In the time I’ve spent between my last post and today, I’ve not only studied a lot, but I’ve also met a bunch of new friends and explored new places! One day I decided to go to a Gwanghwamun – the gate that acts as the entrance to the palace situated in the heart of Seoul, Gyeongbokgung Palace. By the time I made it to the palace, it was too late for me to go in and really take my time to look around, but even the outside of it left me awestruck. Photos simply couldn’t do it justice, but here’s a few just to give you an idea of the beauty.


In front of Gwanghwamun was also a beauty plaza/greenway with a statue honoring the great King Sejong, who began his reign during the Joseon Dynasty in 1418. As one of the greatest rulers during the dynastic Korea, he is known for having personally created the modern day alphabet of Hangul that Korea uses to write as well as advocating for stronger advances in science, technology, and agriculture. And as a little fun fact, the area in front of the statute is where the K-Pop group EXO shot their variety show, EXO Showtime!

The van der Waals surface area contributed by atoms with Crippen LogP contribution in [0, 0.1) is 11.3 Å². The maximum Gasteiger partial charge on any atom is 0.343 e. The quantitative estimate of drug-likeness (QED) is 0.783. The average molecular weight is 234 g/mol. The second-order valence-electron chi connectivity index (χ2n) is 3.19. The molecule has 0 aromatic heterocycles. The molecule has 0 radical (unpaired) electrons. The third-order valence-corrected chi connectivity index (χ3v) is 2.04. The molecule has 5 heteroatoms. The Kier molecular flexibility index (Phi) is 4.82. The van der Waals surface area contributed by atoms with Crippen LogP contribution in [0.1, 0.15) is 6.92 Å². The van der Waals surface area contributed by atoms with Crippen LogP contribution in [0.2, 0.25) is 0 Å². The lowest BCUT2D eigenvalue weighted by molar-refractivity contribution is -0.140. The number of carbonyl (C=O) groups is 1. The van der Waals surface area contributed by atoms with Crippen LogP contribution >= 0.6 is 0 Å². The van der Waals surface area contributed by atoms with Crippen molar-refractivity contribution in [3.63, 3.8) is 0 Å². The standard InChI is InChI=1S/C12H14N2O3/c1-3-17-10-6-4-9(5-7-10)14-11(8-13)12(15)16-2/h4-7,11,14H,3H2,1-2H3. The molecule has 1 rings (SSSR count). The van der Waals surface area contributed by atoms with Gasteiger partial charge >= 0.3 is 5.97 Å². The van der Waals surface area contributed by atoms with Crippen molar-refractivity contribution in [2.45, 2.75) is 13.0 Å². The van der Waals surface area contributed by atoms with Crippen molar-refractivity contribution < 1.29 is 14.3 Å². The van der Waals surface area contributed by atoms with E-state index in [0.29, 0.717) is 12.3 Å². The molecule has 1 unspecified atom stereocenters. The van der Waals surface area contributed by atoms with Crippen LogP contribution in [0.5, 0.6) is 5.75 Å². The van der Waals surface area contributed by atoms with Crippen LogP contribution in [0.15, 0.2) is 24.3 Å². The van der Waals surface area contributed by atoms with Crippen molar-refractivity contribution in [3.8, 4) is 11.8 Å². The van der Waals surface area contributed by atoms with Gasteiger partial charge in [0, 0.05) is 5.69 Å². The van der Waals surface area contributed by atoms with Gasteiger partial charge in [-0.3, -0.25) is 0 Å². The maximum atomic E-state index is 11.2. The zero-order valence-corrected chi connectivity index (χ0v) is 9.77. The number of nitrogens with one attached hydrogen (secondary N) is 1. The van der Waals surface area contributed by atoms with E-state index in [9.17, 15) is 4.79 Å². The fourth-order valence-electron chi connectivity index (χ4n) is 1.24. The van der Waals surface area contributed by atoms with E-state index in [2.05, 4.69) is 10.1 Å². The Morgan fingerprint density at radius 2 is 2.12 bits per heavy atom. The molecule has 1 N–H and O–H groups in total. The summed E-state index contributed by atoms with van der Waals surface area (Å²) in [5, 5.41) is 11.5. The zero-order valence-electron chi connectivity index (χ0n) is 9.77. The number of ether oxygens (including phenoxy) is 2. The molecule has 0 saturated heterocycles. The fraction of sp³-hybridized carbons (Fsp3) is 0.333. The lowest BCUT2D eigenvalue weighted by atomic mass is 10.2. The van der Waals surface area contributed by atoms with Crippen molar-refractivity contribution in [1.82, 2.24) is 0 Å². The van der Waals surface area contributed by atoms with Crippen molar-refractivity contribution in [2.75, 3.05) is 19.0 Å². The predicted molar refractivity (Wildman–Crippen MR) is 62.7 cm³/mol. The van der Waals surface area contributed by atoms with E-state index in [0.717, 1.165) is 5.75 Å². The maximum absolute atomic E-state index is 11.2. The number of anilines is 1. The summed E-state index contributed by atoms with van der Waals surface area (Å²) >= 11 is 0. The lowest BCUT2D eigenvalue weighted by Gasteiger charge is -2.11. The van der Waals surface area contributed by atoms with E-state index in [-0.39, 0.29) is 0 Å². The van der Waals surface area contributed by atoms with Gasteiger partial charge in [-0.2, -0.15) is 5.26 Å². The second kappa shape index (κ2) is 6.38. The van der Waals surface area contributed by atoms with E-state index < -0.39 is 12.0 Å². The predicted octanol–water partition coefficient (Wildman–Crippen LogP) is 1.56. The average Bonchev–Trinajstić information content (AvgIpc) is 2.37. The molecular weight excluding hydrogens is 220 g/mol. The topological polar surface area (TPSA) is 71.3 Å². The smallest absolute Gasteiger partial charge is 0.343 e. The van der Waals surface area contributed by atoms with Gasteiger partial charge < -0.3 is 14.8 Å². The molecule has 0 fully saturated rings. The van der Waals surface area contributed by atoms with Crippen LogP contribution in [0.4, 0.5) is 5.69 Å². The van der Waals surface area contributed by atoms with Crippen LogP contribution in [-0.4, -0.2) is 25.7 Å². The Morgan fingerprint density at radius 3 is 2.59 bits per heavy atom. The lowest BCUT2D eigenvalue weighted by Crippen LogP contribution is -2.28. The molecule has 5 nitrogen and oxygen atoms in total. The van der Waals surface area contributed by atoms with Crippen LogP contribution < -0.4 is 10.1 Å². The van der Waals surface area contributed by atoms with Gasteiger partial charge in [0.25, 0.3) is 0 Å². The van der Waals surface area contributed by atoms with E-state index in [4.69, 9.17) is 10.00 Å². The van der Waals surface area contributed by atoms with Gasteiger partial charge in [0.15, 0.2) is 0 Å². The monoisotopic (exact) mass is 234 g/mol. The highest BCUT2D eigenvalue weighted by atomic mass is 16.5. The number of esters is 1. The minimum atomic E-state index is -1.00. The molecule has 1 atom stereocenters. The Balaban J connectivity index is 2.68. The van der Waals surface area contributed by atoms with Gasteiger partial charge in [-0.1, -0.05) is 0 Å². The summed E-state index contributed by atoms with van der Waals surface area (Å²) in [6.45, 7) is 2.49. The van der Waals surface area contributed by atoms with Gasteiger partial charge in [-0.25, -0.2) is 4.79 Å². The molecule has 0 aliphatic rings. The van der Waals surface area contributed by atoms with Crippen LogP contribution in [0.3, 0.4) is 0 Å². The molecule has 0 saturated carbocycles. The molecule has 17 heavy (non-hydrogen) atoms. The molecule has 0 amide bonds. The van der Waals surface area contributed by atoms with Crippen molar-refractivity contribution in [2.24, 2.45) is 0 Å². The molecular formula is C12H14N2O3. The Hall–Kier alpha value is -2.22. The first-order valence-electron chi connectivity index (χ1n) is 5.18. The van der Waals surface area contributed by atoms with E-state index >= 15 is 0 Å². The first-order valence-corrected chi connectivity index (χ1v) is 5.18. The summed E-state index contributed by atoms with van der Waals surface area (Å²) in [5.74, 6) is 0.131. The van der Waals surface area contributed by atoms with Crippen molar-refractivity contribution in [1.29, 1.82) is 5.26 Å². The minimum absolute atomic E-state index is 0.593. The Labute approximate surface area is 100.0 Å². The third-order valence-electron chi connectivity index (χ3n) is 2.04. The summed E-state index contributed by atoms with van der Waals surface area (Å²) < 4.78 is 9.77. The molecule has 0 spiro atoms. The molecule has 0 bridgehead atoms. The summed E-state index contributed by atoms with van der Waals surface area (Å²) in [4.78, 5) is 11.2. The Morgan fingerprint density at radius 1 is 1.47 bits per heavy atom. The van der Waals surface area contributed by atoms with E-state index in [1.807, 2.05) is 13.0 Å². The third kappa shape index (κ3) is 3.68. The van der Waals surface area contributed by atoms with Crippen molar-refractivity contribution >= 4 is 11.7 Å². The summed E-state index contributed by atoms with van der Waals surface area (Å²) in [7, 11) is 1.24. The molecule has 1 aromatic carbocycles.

king sejong.jpg

This wasn’t the only place that I visited; I also had the great joy to watch a musical performed at the Seoul Arts Center Opera House! The musical, 웃는남자 or The Man Who Laughs, was based off the book of the same name by Victor Hugo. Theatrical, thrilling, and comedic at times, this musical was amazing! I only understood a good 25% of it, but the actors and actresses never ceased to amaze me with both their abilities to act and sing beautifully. This is what the set looked like before the show started!